The Essential Gene Wolfe

By Seneca Rōka

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“Reality is a crutch for people who can't handle science fiction.”

— Gene Wolfe

April 14th marked the passing of Gene Wolfe, a writer described as the Melville of Science Fiction. Nearly universally hailed as the greatest writer in speculative fiction of his generation, and by many as among the best stylists in the English language generally, Wolfe’s fiction has acquired for itself a reputation as a “final boss” of literature; stories feature twisting, labyrinthine plots, invented languages and fickle narrators of questionable sanity. Though a favorite of critics in recent decades, a “writer’s writer” who’s fiction is often placed on a pedestal and roped off from the common rabble of the low-minded sci-fi/fantasy fans, it’s important to note that Wolfe has always and only considered himself a “reader’s writer”.

In his own words:

Let me describe the reader for whom I wrote all these stories. I wrote them for you. Not for some professor or for myself, and certainly not for the various editors who bought them... You see, I am not an academic writing to be criticized (Academics think the criticism the most important part of the whole proccess, in which they are wholly wrong.) Nor am I one of those self-indulgant people who write in order to admire their own cleverness at a later date; I do, occasionally, admire myself; but I am always made sorry for it afterward... Nor am I what is called a commercial writer, one who truckles to appease editors in the hope of making a great deal of money. There are easier ways to do that.
This is the simple truth: Tonight you and I, with billions of others, are sitting around the fire we call “the sun,” telling stories, and from time to time it has been my turn to entertain.
— Gene Wolfe, introduction to Endangered Species (1989)

For new readers, Gene Wolfe’s towering bibliography may seem like an impregnable fortress, surrounded with barricades set up by critics, but behind the facade of Sci-Fi’s Difficult Genius rests Sci-Fi’s Gentle Genius; a high stylist who respects his readers and never once condescends to them, a seasoned storyteller whose only motivation is to enthrall and entertain.

For Wolfe, the reader is a collaborator upon whom he relies to truly complete every story, as he himself has said, “…the real story is a thing that grows between the teller and the listener”. Every Wolfe story is then, in one sense, unfinished, eagerly awaiting your valuable input to complete it. In that spirit, consider the following works in progress during your next book haul— all you need to do is pick them up and read.

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A collection of three interconnected novellas, or a single novel pretending to be three interconnected novellas. Set on the twin planet colonies of Sainte Croix & Sainte Anne, populated by a cast of siblings, clones & a native species with the ability to perfectly imitate their human colonizers, the narrative that emerges from these stories with confront the reader with questions of identity & personal freedom.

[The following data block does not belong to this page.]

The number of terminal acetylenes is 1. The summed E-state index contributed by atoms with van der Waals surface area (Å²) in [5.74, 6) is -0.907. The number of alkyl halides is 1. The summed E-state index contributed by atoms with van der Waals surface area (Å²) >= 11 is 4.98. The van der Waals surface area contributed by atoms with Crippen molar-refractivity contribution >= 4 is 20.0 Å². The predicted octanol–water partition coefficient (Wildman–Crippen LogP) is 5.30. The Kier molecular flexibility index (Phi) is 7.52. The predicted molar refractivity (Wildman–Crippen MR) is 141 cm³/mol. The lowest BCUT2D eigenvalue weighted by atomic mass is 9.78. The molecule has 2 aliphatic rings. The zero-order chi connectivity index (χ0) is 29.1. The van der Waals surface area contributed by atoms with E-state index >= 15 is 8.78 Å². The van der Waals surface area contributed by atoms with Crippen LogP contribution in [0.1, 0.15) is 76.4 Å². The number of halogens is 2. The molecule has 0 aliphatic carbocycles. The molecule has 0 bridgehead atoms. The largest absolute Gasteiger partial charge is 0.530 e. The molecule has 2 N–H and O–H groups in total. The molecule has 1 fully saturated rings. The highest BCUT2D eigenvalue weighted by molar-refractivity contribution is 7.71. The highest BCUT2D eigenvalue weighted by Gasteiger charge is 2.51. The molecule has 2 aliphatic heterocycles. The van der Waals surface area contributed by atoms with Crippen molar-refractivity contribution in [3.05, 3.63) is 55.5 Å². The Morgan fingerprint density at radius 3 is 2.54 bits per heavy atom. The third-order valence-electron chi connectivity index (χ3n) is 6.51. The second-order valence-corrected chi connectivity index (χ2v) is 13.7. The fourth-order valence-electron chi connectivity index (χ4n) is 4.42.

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Peace (1975)

A Proustian ghost story hiding within a gentle midwestern memoir written beyond time & space. Alden Weer, an unassuming man, tells his life story in a series of fragments & tangents, often digressing into stories told to him as a child & stories within stories as the narrative progresses. This novel of pure memory is at once Wolfe at his most ordinary & his strangest.

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Wolfe’s first story collection established him as a master of the short story, with classics such as “Seven American Nights” & “The Hero as Werwolf" included is this volume of mind bending fiction.

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Wolfe’s Magnum Opus, ranked by Locus Magazine as the 3rd best fantasy novel of all time behind only the works of J.R.R. Tolkien, follows the journey of the torturer’s apprentice Severian who is expelled by his guild for the unforgivable crime of showing mercy to a “client”. Equipped with an executioner’s sword and an ancient relic that raises the dead, Severian encounters time travelers, a mad scientist, revolutionaries, & nobility.

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Presented as the diary of a Roman mercenary suffering from anterograde amnesia, this series continues exploring Wolfe’s favorite themes of memory and unreliable narrators as the protagonist Latro attempts to navigate the world of ancient Greece as a solider & as a slave gifted with the ability to converse with the gods.

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Described by R.A. Lafferty as the best single author collection of the ‘80s, Endangered Species displays Wolfe and his Borgesian best. Featuring a generous selection of over 30 stories published throughout Wolfe’s career before the ‘90s, the reader will find the author has mastered an alarming breadth of genres & subjects. Space opera & pulp thriller, fantasy & myth, war & comedy— these only scratch the surface of what Wolfe has to offer.

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Frequently recommended as the entry point for new readers into the fiction of Gene Wolfe, this duology of books is about a young boy transported into a fantasy world where Norse myth is blended with Arthurian legend & the veil between reality and fantasy is more tenuous than your first reading would lead you to believe.

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Seneca Rōka

is the Editor-in-Chief of Re:Action Review, graphic designer, shameless tee shirt merchant, & twitter meme operator.
He is currently working on his first novel.